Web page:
Norman Borlaug is widely credited for saving a billion people from starvation. This comes from his development of high-yield, disease-resistant wheat varieties, which play a real role in the over-abundance of food we currently produce. It remains the fact that, despite hunger still being a big problem in the world, we produce enough food to feed billions more people than are currently alive. Nobody starves because we can’t feed them – they starve because their miserable deaths are more profitable than their lives. That said, I fully expect climate change to cause ever-increasing difficulties for the conventional farming practices on which we rely. This means that even if we do manage to build a society that values life, we may be hard-pressed to grow enough food to keep people alive on a rapidly warming planet. No matter what the future holds, Borlaug’s work will continue saving lives in to the future. It now appears that there may be another similar advance in another staple crop – soybeans:

Photosynthesis, the natural process all plants use to convert sunlight into energy and yield, is a surprisingly inefficient 100+ step process that RIPE researchers have been working to improve for more than a decade. In this first-of-its-kind work, recently published in Science, the group improved the VPZ construct within the soybean plant to improve photosynthesis and then conducted field trials to see if yield would be improved as a result.

The VPZ construct contains three genes that code for proteins of the xanthophyll cycle, which is a pigment cycle that helps in the photoprotection of the plants. Once in full sunlight, this cycle is activated in the leaves to protect them from damage, allowing leaves to dissipate the excess energy. However, when the leaves are shaded (by other leaves, clouds, or the sun moving in the sky) this photoprotection needs to switch off so the leaves can continue the photosynthesis process with a reserve of sunlight. It takes several minutes for the plant to switch off the protective mechanism, costing plants valuable time that could have been used for photosynthesis.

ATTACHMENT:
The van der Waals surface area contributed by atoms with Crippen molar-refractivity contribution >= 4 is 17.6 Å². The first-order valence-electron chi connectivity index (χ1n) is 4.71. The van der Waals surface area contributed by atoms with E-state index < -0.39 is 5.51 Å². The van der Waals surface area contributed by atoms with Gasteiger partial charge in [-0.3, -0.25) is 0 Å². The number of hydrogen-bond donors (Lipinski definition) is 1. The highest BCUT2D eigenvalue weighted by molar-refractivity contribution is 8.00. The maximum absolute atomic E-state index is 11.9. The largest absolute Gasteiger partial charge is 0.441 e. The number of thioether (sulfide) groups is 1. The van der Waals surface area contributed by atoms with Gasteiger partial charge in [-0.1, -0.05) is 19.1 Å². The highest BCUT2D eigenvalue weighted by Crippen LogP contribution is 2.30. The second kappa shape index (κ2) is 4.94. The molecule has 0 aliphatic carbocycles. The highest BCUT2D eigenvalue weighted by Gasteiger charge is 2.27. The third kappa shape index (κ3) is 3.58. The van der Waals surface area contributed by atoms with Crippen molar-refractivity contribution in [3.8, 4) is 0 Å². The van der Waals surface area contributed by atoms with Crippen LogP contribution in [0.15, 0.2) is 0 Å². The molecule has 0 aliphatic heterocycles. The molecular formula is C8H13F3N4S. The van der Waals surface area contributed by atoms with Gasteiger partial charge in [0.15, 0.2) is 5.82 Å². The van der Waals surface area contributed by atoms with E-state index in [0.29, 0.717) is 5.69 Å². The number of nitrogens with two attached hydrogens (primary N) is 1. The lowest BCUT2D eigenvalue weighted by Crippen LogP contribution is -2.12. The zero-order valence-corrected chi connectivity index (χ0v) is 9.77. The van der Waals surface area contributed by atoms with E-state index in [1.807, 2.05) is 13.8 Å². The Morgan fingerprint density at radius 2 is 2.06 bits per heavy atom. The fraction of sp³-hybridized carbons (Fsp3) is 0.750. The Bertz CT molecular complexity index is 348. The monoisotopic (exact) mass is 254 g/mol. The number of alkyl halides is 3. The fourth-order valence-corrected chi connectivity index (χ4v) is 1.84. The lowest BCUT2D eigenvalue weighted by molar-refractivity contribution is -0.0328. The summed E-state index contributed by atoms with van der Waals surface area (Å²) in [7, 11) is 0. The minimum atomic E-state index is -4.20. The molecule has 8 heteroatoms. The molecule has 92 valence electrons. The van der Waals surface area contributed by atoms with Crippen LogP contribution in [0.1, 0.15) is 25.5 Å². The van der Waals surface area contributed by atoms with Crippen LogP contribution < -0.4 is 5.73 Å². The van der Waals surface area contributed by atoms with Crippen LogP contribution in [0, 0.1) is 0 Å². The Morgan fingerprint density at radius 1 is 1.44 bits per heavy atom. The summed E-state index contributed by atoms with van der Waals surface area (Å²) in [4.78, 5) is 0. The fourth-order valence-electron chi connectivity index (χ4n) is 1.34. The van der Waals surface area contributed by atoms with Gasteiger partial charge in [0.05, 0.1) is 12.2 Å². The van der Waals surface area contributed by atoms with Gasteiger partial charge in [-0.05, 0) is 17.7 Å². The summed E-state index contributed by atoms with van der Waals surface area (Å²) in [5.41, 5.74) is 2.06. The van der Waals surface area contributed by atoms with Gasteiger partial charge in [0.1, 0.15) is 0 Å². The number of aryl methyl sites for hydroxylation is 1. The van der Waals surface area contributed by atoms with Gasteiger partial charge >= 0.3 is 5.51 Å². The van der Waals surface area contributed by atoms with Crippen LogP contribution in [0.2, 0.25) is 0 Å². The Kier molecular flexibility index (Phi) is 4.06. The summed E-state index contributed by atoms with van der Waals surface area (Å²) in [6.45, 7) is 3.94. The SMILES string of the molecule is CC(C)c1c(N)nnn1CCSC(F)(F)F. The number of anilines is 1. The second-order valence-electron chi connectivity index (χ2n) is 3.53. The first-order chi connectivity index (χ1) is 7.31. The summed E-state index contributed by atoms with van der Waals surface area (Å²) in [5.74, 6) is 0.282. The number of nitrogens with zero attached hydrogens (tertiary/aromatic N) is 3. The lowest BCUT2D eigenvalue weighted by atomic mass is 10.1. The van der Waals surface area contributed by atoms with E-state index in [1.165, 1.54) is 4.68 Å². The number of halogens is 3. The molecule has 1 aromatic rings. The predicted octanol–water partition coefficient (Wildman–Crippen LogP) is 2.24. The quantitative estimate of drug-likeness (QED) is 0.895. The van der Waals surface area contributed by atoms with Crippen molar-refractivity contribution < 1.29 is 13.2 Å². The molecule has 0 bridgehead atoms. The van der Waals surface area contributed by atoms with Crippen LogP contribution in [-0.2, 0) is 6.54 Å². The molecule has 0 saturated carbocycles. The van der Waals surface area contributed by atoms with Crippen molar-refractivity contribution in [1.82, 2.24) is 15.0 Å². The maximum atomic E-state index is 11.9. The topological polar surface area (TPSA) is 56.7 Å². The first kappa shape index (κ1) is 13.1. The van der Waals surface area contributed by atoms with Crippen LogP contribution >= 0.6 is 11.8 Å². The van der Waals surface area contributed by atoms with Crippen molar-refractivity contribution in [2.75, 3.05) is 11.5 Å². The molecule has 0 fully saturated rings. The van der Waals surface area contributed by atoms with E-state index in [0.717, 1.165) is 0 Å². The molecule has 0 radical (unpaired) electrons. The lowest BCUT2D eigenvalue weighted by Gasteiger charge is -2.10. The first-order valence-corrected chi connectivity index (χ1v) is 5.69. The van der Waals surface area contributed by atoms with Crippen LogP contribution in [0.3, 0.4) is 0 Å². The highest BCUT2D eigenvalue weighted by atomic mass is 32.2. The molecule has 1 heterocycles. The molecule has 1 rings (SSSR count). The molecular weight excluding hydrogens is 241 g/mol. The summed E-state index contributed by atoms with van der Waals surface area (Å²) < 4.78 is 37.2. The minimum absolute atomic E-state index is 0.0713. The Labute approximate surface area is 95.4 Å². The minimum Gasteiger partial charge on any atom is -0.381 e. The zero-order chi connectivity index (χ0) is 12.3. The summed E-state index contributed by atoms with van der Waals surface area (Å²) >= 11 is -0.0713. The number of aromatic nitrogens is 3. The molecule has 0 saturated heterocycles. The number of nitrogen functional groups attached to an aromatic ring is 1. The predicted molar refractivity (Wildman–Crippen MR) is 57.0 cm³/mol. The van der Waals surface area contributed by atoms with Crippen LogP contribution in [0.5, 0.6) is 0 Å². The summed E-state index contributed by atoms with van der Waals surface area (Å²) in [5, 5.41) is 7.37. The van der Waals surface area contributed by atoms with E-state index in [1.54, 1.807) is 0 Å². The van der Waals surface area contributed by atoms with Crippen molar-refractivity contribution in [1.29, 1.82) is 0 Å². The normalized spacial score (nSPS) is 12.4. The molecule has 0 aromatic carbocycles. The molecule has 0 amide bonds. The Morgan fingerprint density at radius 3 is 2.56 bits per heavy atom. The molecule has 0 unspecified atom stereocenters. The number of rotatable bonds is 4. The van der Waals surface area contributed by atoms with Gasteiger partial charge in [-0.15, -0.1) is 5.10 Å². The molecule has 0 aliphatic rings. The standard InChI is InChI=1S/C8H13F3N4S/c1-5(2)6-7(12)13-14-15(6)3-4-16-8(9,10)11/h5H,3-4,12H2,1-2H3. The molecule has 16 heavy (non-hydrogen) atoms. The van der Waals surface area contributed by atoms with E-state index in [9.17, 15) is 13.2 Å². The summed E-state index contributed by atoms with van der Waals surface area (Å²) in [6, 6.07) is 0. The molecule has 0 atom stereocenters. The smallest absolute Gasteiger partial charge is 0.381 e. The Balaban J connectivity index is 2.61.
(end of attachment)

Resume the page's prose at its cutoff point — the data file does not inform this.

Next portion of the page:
The overexpression of the three genes from the VPZ construct accelerates the process, so every time a leaf transitions from light to shade the photoprotection switches off faster. Leaves gain extra minutes of photosynthesis which, when added up throughout the entire growing season, increases the total photosynthetic rate. This research has shown that despite achieving a more than 20% increase in yield, seed quality was not impacted.

“Despite higher yield, seed protein content was unchanged. This suggests some of the extra energy gained from improved photosynthesis was likely diverted to the nitrogen-fixing bacteria in the plant’s nodules,” said RIPE Director Stephen Long (CABBI/BSD/GEGC), Ikenberry Endowed University Chair of Crop Sciences and Plant Biology.

This is very, very, very good news. As a species, we currently get about 17% of our protein from the oceans, and that is devastating oceanic ecosystems. While many of us really need to decrease our protein intake, the fact remains that we need to stop commercial fishing. That means that we’re going to need alternate sources of protein – doubly so because we really ought to get rid of most animal agriculture (though we need to keep some for those with dietary restrictions, and we need to guarantee access to good food, so the decrease in animal agriculture doesn’t suddenly make it astronomically expensive to exist if you require meat to survive). As with most innovations, this one by itself isn’t going to solve all our problems. That said, this could solve a lot of problems, and make it much easier to feed people despite the decline in good farming conditions around the world.